It can be lonely at the top – but it doesn’t have to be. The higher one climbs up the organisational hierarchy, the less likely they are to share their challenges and concerns with their peers.  

In fact, research shows that about 40% of people who became an executive in recent years have said that it wasn’t a positive experience.

“Leaders almost always keep their struggles private. Executives typically say very little about the issues they’re facing. Having the confidence of senior management to take such a consequential role means (to most) that the obstacles are theirs to figure out.” 

Matt Pease, Executive Coach

Could organisations being doing more to support their senior leaders? The likely answer is yes. At a recent HR conference, a room of about 40 HR leaders were asked who among them felt that they were doing enough to support their executives. Not a single hand went up, and most of them admitted they were currently doing nothing. 

To be clear, this is not because they don’t care; the reasons behind this lack of support stem from commonly held beliefs about senior leadership, such as: 

  1. Executives should be able to figure it out 
  1. Coaching for every executive is too expensive 
  1. The jobs are too individualised for broad-brush training 

Organisations that are proactive about supporting their leaders will always reap the benefits of it. After all, the job of leadership is simply ‘imperfect people leading imperfect people’. Just because executives have reached a high level of leadership does not mean that they are any less human or any less in need of personal and professional support. 

Self-care and leadership 

Transitioning from an individual contributor to a leadership role can be a shock. Suddenly, you’re not only responsible for your own output but for other people’s as well. Supporting them to manage their projects, providing them with valuable feedback and guidance, and encouraging them to take care of their wellbeing can mean the leader’s own self-care gets put on the backburner. In fact, 40% of people managers said their mental health declined when they entered a managerial or leadership role.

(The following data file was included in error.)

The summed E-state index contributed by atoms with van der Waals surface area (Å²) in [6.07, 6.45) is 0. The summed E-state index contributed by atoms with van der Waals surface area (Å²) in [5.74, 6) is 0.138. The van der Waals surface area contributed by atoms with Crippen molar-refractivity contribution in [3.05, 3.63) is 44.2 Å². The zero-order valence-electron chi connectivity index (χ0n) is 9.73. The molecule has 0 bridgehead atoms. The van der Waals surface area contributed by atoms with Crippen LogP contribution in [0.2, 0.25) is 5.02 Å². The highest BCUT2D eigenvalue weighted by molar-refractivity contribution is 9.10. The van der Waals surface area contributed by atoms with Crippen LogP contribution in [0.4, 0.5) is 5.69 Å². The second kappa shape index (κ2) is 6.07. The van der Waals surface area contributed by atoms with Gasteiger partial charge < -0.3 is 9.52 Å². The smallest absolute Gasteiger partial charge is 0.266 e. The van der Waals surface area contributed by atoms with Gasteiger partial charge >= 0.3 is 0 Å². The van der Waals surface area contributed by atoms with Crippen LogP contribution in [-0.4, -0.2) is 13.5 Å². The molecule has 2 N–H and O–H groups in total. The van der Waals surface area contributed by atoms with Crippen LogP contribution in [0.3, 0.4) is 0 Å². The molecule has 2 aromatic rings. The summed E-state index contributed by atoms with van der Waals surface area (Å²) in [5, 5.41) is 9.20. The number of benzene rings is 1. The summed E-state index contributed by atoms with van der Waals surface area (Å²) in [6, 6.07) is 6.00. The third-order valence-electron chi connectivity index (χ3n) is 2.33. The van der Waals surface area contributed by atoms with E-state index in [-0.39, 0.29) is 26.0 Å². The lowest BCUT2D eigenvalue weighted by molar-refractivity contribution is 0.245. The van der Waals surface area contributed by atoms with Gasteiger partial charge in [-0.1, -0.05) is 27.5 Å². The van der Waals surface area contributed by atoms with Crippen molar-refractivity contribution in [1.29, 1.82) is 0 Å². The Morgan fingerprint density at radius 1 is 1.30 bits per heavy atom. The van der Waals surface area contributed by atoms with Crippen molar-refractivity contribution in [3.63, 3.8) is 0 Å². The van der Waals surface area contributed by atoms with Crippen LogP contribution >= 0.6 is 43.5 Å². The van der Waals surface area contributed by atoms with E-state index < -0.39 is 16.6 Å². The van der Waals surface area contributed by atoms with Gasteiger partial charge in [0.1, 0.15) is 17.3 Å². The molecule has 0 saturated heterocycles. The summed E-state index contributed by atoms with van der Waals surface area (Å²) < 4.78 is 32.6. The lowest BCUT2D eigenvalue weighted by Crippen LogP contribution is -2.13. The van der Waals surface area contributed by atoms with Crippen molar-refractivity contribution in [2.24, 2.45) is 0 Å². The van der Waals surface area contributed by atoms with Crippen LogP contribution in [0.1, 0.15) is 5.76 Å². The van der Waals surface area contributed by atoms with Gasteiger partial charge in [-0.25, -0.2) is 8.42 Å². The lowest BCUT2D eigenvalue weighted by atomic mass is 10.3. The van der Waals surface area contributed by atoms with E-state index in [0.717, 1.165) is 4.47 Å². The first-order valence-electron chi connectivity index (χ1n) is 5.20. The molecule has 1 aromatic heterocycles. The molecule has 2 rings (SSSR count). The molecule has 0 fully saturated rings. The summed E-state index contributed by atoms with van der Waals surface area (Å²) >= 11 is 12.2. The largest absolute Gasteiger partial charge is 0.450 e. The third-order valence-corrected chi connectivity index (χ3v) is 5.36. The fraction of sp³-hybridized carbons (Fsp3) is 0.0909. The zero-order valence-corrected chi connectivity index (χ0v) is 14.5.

It is all too easy for leaders to neglect their own health and prioritise others’ – it can feel like the selfless choice to make. But is landing oneself in overwhelm, for the sake of supporting others, a good thing for the individual or the business? Probably not.  

It’s about time that leaders adopted a ‘put your own mask on first’ mindset. Being habitual and dedicated to self-care doesn’t mean taking bubble baths and doing face masks. It means taking regular breaks, not working crazy hours to micromanage somebody else’s project, setting boundaries, and not attempting to do everything in isolation. Aside from the impact on the leader, it is dangerous to role-model or idealise neglecting personal wellbeing, and it can have huge ramifications on the culture and expectations of the team.